Client Alert: Massachusetts Pauses Residential and Commercial Evictions and Residential Foreclosures During the COVID-19 State of Emergency
As the Covid-19 global emergency continues, so does its economic impact. The Massachusetts legislature and Governor Baker have enacted numerous initiatives aimed at, among other things, Massachusetts’ economic stability and recovery.
On April 20, 2020, Governor Baker signed into law “An Act Providing for a Moratorium on Evictions and Foreclosures during the COVID-19 Emergency” (the “Act”.) The Act is a hybrid of competing House and Senate bills aimed at mitigating COVID-19’s economic impact on residential and small business tenants and residential mortgage borrowers.
In accordance with its title, the Act imposes a temporary moratorium on: (1) eviction actions for residential properties and “small business premises unit[s]”; and (2) foreclosures on residential properties. The Act will remain in effect for either 120 days from its effective date (August 18, 2020) or 45 days after the termination of the Governor’s March 10, 2020 state of emergency declaration, whichever is sooner. The Act also allows Governor Baker to extend the Act in 90-day increments, but not more than 45 days after termination of the March 10th state of emergency. The Act applies to all rental properties in Massachusetts (though not all commercial tenants) and has a broader impact than the eviction restrictions imposed by the federal CARES Act, applicable only to property owners whose mortgages are federally-backed, such as FHA loans.
The Act does not impose a rent or mortgage payment holiday and does not restrict the ability to (eventually) recover unpaid rent or mortgage payments. In fact, the Act specifically states that “[n]othing in this act shall . . . relieve a tenant from the obligation to pay rent, or restrict a landlord’s ability to recover rent” and “[n]othing in this act shall be construed to relieve a mortgagor from the obligation to pay their mortgage or restrict the ability” of a mortgage holder or its agents from recovering mortgage payments.” Act, sections 3(f) and 5(c).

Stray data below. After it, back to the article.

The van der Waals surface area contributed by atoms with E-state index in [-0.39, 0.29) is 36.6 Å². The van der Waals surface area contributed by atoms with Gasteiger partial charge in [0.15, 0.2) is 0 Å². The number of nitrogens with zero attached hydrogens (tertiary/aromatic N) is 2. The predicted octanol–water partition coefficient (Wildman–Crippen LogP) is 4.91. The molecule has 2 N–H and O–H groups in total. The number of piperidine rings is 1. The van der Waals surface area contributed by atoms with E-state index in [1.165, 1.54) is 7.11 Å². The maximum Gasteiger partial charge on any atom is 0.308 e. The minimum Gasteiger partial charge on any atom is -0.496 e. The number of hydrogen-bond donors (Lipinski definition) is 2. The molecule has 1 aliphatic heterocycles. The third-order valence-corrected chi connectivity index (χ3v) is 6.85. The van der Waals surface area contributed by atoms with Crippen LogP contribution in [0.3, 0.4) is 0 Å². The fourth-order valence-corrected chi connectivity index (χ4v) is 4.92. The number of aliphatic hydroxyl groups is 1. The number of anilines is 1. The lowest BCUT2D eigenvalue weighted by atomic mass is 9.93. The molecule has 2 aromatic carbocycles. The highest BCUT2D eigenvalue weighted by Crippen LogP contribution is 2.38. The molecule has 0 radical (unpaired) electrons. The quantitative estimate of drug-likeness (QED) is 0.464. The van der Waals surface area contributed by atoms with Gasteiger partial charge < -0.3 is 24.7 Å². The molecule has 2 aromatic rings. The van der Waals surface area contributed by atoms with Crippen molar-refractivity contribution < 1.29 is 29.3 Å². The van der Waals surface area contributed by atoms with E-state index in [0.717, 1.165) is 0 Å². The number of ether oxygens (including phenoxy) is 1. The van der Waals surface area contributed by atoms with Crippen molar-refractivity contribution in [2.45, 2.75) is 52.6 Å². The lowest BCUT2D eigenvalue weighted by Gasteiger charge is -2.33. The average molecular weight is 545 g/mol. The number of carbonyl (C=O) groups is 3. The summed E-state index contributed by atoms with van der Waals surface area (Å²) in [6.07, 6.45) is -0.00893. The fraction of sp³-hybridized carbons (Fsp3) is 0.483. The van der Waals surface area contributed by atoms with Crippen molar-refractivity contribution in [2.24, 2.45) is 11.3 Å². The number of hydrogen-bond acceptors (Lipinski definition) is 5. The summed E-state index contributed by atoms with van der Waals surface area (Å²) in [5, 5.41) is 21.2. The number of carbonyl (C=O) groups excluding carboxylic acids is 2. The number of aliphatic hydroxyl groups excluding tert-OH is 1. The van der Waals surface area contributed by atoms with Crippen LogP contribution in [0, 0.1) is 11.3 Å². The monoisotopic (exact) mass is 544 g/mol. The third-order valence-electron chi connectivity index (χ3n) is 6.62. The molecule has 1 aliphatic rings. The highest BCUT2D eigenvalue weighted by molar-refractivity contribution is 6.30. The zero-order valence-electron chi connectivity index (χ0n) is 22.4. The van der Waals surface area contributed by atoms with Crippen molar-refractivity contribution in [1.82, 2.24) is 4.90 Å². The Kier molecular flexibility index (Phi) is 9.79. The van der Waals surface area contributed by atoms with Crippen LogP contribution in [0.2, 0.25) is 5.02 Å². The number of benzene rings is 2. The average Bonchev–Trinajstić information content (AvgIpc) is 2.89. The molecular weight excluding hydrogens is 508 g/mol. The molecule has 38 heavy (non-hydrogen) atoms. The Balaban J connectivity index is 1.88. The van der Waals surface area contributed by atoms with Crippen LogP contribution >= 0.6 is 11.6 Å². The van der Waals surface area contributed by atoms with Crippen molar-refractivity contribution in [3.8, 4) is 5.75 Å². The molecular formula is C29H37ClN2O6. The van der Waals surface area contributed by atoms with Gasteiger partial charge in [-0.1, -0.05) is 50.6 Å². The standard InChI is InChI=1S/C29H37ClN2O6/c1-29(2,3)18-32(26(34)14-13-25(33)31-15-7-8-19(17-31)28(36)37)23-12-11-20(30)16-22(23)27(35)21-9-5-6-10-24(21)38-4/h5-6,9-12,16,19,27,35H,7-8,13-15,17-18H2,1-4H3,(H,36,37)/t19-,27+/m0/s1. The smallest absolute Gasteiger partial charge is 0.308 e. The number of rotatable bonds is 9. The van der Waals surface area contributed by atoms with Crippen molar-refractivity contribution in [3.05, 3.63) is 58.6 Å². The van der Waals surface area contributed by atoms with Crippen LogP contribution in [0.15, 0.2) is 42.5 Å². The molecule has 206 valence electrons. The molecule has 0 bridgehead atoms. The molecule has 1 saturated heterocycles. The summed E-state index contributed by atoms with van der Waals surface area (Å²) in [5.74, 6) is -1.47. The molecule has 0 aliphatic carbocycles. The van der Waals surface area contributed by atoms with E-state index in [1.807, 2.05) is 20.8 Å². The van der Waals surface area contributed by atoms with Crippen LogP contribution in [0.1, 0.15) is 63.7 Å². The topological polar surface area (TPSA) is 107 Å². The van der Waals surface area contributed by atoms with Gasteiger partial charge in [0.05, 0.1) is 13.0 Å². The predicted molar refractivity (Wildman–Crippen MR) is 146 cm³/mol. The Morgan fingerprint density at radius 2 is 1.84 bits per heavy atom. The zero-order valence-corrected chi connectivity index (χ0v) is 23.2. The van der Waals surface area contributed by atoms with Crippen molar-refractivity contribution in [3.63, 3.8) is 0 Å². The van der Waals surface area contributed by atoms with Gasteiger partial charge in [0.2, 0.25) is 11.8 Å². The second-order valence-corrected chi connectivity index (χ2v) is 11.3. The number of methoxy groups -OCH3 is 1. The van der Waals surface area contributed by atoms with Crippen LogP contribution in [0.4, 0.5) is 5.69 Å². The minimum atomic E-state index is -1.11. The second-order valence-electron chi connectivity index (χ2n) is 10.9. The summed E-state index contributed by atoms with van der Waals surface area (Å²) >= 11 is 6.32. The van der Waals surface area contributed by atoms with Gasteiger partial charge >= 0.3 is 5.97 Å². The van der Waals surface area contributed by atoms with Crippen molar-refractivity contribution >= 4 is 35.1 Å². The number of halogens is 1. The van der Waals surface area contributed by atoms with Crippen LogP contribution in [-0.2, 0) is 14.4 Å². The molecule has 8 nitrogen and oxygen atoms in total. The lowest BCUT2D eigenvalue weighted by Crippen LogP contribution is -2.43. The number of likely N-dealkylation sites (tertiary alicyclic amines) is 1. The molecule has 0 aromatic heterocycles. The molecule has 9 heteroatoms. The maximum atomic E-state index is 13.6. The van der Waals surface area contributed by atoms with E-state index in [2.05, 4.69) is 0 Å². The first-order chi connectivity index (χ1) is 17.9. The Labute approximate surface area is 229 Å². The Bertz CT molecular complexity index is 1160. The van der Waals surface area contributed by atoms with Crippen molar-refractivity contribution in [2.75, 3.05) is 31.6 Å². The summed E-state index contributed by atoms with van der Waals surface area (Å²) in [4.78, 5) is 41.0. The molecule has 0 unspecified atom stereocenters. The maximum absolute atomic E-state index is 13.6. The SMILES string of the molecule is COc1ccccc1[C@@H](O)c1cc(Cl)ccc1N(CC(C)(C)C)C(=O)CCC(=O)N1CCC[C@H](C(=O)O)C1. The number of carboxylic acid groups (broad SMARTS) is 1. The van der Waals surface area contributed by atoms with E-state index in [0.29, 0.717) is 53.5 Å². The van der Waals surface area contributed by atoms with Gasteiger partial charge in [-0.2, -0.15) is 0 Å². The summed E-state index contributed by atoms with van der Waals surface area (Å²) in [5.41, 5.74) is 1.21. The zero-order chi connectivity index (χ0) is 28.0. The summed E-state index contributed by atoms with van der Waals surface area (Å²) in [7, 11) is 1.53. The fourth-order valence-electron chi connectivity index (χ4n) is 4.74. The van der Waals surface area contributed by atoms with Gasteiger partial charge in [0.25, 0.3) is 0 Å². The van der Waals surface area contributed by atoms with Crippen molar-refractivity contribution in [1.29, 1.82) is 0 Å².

The Act imposes a temporary moratorium on small business commercial and residential “non-essential evictions.” The Act defines a “non-essential eviction” as any eviction: (i) for non-payment of rent; (ii) resulting from a foreclosure; (iii) for no fault or no cause; or (iv) for cause that does not involve or include allegations of criminal activity or lease violations that may impact the health or safety of other residents, healthcare workers, emergency personnel, persons lawfully on the subject property or the general public.
What is a “small business” under the Act? A “small business premises unit”, is property occupied by a tenant for commercial purposes, whether for-profit or not-for-profit, that has less than 150 full time equivalent employees. However, the protections do not apply if a tenant (or a party that controls, is controlled by or is in common control with the tenant) has multi-state or multi-national operations or is publicly traded. One concern is that a small business may be considered to be operating “multi-state” and be excluded from the Act’s protections. For example, if a business that may otherwise qualify operates in two locations, one in Haverhill and another in the bordering town of Plaistow, New Hampshire, they would seemingly be precluded from the Act’s protections. If that same business had its second location in a Massachusetts town it would seemingly enjoy the Act’s benefits. Notably, the Act excludes an eviction for a small business premises unit on account of a lease expiration or a default by the tenant that occurred before the declaration of the COVID-19 emergency.
For residential properties, landlords are barred from: (i) terminating a tenancy; or (ii) sending any notice, including a notice to quit, and (iii) requesting or demanding that a tenant of a residential dwelling unit vacate the premises. Additionally, for non-essential evictions relating to both residential and small business premises units, the Act restricts Massachusetts courts having summary process (eviction) jurisdiction from: (i) accepting for filing a writ, summons or complaint for summary process; (ii) entering a judgment or default judgment for a plaintiff for possession of a rented property; (ii) issuing an execution for possession of a rented property; (iv) denying a request from a tenant for a stay of execution or a request for a continuation of a summary process action; and (v) scheduling a court event, including a summary process trial. Deadlines for parties to pending summary process actions (regardless of whether the deadline was established before or after the Act’s effective date) are tolled (paused or delayed) for the moratorium period and sheriff’s and constables are barred from enforcing or levying executions for possession during the moratorium.